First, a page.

On October 20, students gathered in Charney Hall’s Panelli Moot Court Room for a timely discussion on the conjunction of law and social policy, entitled “Confronting Anti-Abortion and Anti-Trans Laws: Litigation, Legislation, and Policy Surrounding Attacks on Reproductive and LGBTQIA+ Rights.”
Hosted by the Center for Social Justice and Public Service, the event featured three panels moderated by Santa Clara Law’s own Professors Michelle Oberman, Evangeline Abriel, and Nicholas Serafin. Guest speakers included: Rafael Langer-Osuna, co-chair of the National Trans Bar Association and Partner, Squire Patton Boggs, San Francisco; Chris Stoll, Senior Staff Attorney at the National Center for Lesbian Rights (NCLR); Melissa Torres-Montoya, Senior Manager of Lawyer Engagement at If/When/How; Aimee Arrambide, Program Officer in Gender Equity and Governance at the William and Flora Hewlett Foundation; Haydee Dominguez, Legislative Assistant to Assemblymember Mia Bonta, California State Assembly; and Sarah Goodman, Senior Legislative Aide to Assemblymember Rebecca Bauer-Kahan, California State Assembly.
Professor Caitlin Jachimowicz, Director of the Center for Social Justice and Public Service, offered welcoming remarks to the assembled students and introduced the first panel, which was moderated by Professor Serafin and featured Mx. Langer-Osuna and Mr. Stoll. The panel touched on many state policies that force the outing of transgender students, ban transgender youth sports participation, and ban LGBTQ curriculum laws. “I feel so much for these kids and for the parents who help them as best as they can,” Stoll notes. “The work that I do is really driven by trying to help them as much as we can and to hopefully fight back against some of this effort which is really being done for very clear and cynical political reasons.”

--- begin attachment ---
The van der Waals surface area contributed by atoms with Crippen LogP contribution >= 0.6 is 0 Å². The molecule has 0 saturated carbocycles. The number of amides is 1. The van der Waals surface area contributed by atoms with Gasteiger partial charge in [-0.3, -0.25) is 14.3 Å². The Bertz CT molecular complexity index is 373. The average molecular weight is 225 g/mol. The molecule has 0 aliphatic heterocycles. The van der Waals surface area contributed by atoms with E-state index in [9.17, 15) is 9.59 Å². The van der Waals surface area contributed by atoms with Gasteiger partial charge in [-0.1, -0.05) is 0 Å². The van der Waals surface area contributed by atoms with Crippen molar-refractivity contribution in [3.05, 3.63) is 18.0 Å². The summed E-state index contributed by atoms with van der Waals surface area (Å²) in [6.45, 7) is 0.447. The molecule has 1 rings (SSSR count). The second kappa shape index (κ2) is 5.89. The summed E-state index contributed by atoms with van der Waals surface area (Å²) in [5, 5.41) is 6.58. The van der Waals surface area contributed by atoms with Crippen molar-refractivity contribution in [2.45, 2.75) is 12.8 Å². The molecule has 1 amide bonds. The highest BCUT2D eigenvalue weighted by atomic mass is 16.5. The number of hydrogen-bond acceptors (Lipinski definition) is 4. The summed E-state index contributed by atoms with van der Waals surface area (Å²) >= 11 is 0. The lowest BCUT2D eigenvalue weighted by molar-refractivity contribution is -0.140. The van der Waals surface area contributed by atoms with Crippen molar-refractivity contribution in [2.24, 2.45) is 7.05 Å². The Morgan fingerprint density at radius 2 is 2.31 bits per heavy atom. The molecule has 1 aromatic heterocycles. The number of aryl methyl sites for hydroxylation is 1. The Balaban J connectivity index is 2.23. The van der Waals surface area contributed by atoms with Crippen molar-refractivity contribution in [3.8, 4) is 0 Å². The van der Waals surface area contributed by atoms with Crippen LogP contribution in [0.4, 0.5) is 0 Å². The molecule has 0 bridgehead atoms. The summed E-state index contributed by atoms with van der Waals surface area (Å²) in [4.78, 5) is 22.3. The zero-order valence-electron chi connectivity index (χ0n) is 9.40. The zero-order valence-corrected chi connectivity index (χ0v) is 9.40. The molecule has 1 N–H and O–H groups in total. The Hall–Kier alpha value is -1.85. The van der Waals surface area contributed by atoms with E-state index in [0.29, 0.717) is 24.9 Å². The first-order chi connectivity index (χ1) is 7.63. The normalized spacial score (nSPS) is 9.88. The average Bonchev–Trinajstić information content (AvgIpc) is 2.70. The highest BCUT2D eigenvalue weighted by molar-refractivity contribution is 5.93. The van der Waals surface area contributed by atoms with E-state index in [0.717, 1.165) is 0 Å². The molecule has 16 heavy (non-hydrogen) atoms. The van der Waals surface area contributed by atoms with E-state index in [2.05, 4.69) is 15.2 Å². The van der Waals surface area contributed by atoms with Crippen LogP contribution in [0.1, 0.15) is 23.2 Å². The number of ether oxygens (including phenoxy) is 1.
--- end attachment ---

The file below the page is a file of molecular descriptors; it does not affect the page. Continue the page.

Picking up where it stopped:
Professor Michelle Oberman welcomed the second panel, which featured Ms. Arrambide and Ms. Torres-Montoya and focused on the consequences of U.S. abortion bans. “People are traveling up to thousands of miles, and the procedure and the practical needs to do that have become exponentially onerous,” Arrambide says. “But there always are so many activists out there being iterative to make sure people have access.” Both speakers shared impassioned words on the laws governing abortion in many states across the country.
The third panel was moderated by Professor Evangeline Abriel and featured Ms. Dominguez and Ms. Goodman, who both likewise touched on issues of birth control and abortion. They shared their experiences in the California State Assembly in passing measures protecting the right to abortion, including AB 1666 (2021) and AB 352 (2023). “For me, it was really great to see the collaboration between legislators—both women and men—to try to make sure that we protect access to abortion in California,” Dominguez comments. “If we’re going to take away some positivity from these panels, it’s that California has really been proactive in this space.”